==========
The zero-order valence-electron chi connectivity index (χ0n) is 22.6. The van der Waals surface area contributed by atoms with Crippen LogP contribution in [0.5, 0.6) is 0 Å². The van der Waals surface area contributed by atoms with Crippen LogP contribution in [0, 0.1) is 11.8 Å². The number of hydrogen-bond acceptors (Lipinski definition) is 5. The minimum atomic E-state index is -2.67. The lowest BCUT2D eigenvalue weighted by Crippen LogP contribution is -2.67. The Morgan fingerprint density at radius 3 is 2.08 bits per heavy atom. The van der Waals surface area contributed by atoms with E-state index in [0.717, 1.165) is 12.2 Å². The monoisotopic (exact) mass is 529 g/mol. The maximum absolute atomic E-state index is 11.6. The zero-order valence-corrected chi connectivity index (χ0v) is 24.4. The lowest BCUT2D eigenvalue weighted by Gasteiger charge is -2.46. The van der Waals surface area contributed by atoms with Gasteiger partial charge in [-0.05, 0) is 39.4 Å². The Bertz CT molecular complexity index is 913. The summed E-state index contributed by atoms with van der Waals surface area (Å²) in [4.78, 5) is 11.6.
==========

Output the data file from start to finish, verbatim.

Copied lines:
The zero-order valence-electron chi connectivity index (χ0n) is 22.6. The van der Waals surface area contributed by atoms with Crippen LogP contribution in [0.5, 0.6) is 0 Å². The van der Waals surface area contributed by atoms with Crippen LogP contribution in [0, 0.1) is 11.8 Å². The number of hydrogen-bond acceptors (Lipinski definition) is 5. The minimum atomic E-state index is -2.67. The lowest BCUT2D eigenvalue weighted by Crippen LogP contribution is -2.67. The Morgan fingerprint density at radius 3 is 2.08 bits per heavy atom. The van der Waals surface area contributed by atoms with E-state index in [0.717, 1.165) is 12.2 Å². The monoisotopic (exact) mass is 529 g/mol. The maximum absolute atomic E-state index is 11.6. The zero-order valence-corrected chi connectivity index (χ0v) is 24.4. The lowest BCUT2D eigenvalue weighted by Gasteiger charge is -2.46. The van der Waals surface area contributed by atoms with Gasteiger partial charge in [-0.05, 0) is 39.4 Å². The Bertz CT molecular complexity index is 913. The summed E-state index contributed by atoms with van der Waals surface area (Å²) in [4.78, 5) is 11.6.